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Name: John M. S.
Status: educator
Age: 50s
Location: N/A 
Country: N/A
Date: 11/15/2004


Question:
The plasma cutting process works by passing a gas between a cathode and anode which is conducting a very high electrical current. As this gas pass through the electrical current it becomes ionized. The temperature of the gas now increases to approximately 50,000 degrees F. What causes the gas to become so hot?


Replies:
A normal electric current is a flow of electrons. Moving electrons have energy and will heat whatever atoms or molecules they strike. As you have noticed, normal air does not conduct electricity very well. If a voltage is imposed across two metal electrodes, no current flows because the electrons cannot jump the gap from the negative to the positive electrode, nor do the electrons travel on any air molecules. If ionized gas (free electrons and positively charged atoms) is present between the electrodes then the situation is different. The electrons move toward the positive electrode and the ions toward the negative electrode.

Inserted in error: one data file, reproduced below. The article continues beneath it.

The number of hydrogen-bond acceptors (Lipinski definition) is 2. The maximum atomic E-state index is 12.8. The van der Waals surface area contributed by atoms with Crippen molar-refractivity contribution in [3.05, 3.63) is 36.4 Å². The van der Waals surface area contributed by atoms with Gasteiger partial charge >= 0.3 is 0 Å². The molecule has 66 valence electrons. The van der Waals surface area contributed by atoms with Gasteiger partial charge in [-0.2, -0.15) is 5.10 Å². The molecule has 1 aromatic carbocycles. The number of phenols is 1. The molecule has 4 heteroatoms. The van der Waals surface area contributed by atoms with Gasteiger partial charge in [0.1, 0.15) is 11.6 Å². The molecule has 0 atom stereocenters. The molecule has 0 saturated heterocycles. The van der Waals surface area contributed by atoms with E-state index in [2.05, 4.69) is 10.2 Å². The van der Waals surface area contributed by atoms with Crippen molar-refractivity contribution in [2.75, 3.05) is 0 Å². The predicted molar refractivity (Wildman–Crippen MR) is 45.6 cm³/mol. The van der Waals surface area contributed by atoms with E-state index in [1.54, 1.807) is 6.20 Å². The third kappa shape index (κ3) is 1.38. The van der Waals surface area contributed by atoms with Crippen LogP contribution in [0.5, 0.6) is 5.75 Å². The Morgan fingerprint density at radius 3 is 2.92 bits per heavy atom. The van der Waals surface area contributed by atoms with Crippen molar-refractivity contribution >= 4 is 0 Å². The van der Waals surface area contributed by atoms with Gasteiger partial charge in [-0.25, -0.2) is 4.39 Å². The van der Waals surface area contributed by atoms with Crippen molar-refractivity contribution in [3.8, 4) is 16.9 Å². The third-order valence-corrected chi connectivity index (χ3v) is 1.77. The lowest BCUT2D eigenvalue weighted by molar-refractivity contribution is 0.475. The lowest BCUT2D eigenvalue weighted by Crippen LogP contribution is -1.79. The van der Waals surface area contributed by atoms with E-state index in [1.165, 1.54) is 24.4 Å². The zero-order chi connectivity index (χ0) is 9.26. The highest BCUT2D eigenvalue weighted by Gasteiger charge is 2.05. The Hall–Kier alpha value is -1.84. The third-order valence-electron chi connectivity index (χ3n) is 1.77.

A voltage difference of only a few volts will accelerate an electron to pretty high energies, and the electron will transfer energy to anything it strikes, including atoms in the gas. So the gas gets hot because moving electrons, which get energy from the electric field, strike atoms and heat them up. (Neutral atoms in the gas will then ionize because the impact of the electrons, which then can participate in more ionization, so the plasma keeps on going. )

A plasma can be started by either using high temperature, or a really large voltage, or by touching the electrodes together.

Bob Erck



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